This is a small but academically rigorous study which has investigated the lifecycle of British grown flowers through engagement of several FFTF members in the NW, plus Smith and Munson in Lincolnshire and Crosslands Nursery. The author has had access to both published academic literature and databases compiled by Mike Berners-Lee at Lancaster University for the purposes of calculating the CO2emissions embedded in the production, supply chains and use of everyday products. (See Mike’s book “How Bad are Bananas? The carbon footprint of everything”).

The results would seem to support claims that British grown flowers have a much lower carbon footprint than any other flowers.

Emissions per stem

Dutch Lily: 3.478 Kg CO2
Kenyan Gypsophila: 3.211 Kg CO2
Dutch Roses: 2.437 Kg CO2
Kenyan roses: 2.407 Kg CO2
British lily: 0.819 Kg CO2(approx. 1/4 of Dutch lily)
British snapdragon (or any outdoor, locally grown flower) 0.114 Kg CO2per stem
British Alstromeria: 0.052 Kg CO2

Generally, the emissions saved by growing outdoors in Kenya are cancelled out by fertiliser use and air freight emissions, and the Dutch greenhouse grown flowers remain high CO2due to highly automated systems and relatively inefficient heating and lighting, plus several hundred miles transport.

Emissions per bouquet

Rebecca’s study did not have direct access to the composition of supermarket bouquets, just photographs and possibly mistakenly assumed that one flower head=1 stem. This resulted in stems of lilies being miscounted as 3 stems, rather than 3 open flowerheads on one stem. The bouquet emissions have therefore been recalculated as follows:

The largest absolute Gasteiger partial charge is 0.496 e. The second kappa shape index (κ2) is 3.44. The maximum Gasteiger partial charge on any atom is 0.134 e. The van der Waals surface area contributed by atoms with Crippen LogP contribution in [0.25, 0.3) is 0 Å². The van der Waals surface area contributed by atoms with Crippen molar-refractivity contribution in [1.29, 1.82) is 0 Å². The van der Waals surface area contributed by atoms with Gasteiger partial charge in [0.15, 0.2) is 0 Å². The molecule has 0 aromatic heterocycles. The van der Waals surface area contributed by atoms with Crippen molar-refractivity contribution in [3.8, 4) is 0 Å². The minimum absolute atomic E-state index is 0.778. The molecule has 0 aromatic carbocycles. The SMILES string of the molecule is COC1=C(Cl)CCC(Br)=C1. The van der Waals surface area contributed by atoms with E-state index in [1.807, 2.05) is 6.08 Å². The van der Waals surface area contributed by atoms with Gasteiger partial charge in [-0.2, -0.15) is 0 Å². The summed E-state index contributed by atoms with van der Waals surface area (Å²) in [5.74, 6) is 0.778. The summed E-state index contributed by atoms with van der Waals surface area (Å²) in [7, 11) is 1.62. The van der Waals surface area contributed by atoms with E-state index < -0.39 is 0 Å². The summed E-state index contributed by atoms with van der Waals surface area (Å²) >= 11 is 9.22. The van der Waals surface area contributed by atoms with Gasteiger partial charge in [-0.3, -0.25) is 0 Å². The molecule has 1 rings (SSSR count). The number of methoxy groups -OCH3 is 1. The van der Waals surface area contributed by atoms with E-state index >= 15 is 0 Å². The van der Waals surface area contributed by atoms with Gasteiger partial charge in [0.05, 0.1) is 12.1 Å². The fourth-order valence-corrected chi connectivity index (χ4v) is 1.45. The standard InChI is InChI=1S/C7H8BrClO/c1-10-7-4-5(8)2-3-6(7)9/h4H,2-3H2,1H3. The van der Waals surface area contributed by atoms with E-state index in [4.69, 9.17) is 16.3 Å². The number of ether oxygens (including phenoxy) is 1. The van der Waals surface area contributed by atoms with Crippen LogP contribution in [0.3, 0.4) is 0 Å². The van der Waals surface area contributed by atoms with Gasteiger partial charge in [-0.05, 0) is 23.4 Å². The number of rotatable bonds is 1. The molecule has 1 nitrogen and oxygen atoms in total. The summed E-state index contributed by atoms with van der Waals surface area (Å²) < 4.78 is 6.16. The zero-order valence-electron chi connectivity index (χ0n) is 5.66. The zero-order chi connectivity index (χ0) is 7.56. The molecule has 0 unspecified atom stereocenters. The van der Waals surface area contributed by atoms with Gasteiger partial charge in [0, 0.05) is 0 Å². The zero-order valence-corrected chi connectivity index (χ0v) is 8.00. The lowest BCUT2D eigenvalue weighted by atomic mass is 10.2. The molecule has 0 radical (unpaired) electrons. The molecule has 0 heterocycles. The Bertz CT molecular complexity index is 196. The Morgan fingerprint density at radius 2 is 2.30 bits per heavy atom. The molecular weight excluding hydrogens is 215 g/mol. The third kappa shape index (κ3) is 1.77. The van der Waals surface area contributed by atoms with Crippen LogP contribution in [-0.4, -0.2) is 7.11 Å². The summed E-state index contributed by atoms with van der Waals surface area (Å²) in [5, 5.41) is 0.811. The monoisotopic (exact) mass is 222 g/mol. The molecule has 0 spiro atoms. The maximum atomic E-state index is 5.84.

5 Kenyan roses + 3 Dutch lily + 3 Kenyan gypsophila – 31.132 Kg Co2
5 Dutch roses + 3 Dutch lily + 3 Kenyan gypsophila – 32.252 Kg CO2
5 outdoor grown UK snapdragons + 3 UK lily + 3 UK alstromeria – 3.287 Kg CO2
15 stems mixed outdoor UK grown flowers, grown and sold locally (eg to Booths supermarket, Lancashire) – 1.71 Kg CO2

Whilst there is little difference between the Dutch and Kenyan grown bouquets, and there appears to be some truth to the claim often made that Kenyan roses have a lower carbon footprint than Dutch. However, the carbon footprint of the British flowers option using commercially grown lilies and alstromeria is approximately 10% of either.

A locally outdoor grown bouquet of mixed garden flowers is estimated to have even lower CO2emissions, around 5% of the Dutch or Kenyan bouquet.

Carbon footprints in context
Banana – 80g CO2
Christmas Turkey dinner with vegetables for 6 people – 19kg CO2
Flying to Paris from London in economy class – 58kg CO2 per passenger.

Seasonal, scented and sustainable

Cut flowers shouldn’t cost the earth. British flowers are simply sensational and they’re also good for the planet. Read more about their beauty and benefits here in our handy resources.

Learning resources

Why British flowers?

Flowers grown on an artisan scale have a delicate beauty as well as stunning scent. Find out why buying locally grown flowers brings benefits to the environment as well as to your vase.

Why British Flowers

See more beautifully British blooms

Get inspired by our specially curated gallery of images of members’ flowers, plots and arrangements – constantly changing to reflect the current season.

Image Gallery